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Dan Polifka

History Department Chair; Upper School History Teacher; Mock Trial Coordinator; & Student Senate Co-Moderator
B.A. History, Middlebury College
M.A. History, Brown University

Teaching philosophy

Important skills I want to teach my students

I want to give my students the tools to think deeply and critically about important questions. That means training students to go beyond what they first see, hear, or read; to consider multiple perspectives and understand how those perspectives shape the world; to strive to be empathetic; and to understand that thinking is a process rather than instantaneous insight. I try to teach students to read closely, to consider that there are multiple (legitimate) ways to answer a question (and that often questions beget other questions), and to follow a learning process that involves multiple steps, discussion, and revision.

Teaching methods that reach these goals

We often do what I call the “history lab.” We start with a question (for example, “Why did Nathanial Bacon and his followers rebel against the Virginia government, what happened, and what came of it?”) and I give students a collection of sources. Working in groups, students read and discuss the sources to try to piece together the story of Bacon’s Rebellion, paying close attention to causes and effects. Once they’ve had a chance to go through all of the documents and build their own narratives of the rebellion, we discuss what they found and create a master narrative. The lesson accomplishes several of my objectives. First, the students must piece together the story from multiple perspectives, which compels them to make (and think about) their choices (such as, which sources they put stock in and why, what they chose to tell in their narrative and why, etc.). Second, we learn that to show the story of a historical event we have to try to explain why it happened and what came of it (causes and effects). Inevitably there is disagreement about this, and that often leads to a robust discussion. Third, we get to discuss how a simple narrative can actually tell us a lot about how Americans view aspects of their society (in this case, Bacon’s Rebellion is a conflict over class and race). So, in that lesson, we are combining content with a process to help students both learn about the material but also to get practice at transforming a set of documents into a rich story that is the product of deep, critical thinking.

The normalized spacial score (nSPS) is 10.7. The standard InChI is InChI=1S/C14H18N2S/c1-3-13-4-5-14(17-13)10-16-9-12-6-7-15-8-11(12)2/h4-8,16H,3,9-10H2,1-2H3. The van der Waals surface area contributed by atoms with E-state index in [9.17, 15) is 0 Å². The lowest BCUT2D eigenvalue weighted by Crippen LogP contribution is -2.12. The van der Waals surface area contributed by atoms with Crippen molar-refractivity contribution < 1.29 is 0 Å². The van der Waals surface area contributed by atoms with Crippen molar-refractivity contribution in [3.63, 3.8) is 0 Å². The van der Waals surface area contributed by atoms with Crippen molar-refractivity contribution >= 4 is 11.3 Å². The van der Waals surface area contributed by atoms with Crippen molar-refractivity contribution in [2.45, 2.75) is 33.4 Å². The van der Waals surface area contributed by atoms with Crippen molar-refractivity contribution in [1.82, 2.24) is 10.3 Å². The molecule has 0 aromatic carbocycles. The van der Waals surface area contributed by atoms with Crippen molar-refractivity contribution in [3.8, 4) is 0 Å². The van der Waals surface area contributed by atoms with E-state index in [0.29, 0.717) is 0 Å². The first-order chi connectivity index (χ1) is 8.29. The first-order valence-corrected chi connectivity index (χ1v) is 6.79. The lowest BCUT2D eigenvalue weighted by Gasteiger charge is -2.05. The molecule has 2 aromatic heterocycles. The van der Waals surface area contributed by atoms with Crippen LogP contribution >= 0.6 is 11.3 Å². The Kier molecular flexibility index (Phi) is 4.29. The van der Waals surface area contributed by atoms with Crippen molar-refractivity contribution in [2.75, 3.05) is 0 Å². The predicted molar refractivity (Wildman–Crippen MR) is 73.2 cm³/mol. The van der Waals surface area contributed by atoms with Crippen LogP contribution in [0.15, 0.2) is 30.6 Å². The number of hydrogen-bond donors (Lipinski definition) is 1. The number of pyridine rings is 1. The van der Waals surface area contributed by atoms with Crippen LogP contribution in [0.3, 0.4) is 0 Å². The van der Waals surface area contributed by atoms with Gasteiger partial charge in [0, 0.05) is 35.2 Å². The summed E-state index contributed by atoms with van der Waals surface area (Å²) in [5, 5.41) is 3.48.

My favorite projects

I love our Athenian Assembly Project in World History I. The class is broken down into factions with different points of view. After researching their assigned factions, students recreate the assembly in class to deliberate and ultimately vote on what course of action Athens should take on several key issues. The activity is great because it teaches content and research skills, gives students practical insight into what can make governments work well (or, of course, poorly), and is really a lot of fun. Rather than lecturing about what made Athenian government vibrant and turbulent, students experience that for themselves (and thus learn it far better).

What I like best about teaching at Seven Hills

We have engaged, interested, interesting students. They are happy to be in school. They not only want to do well on tests, they want to learn.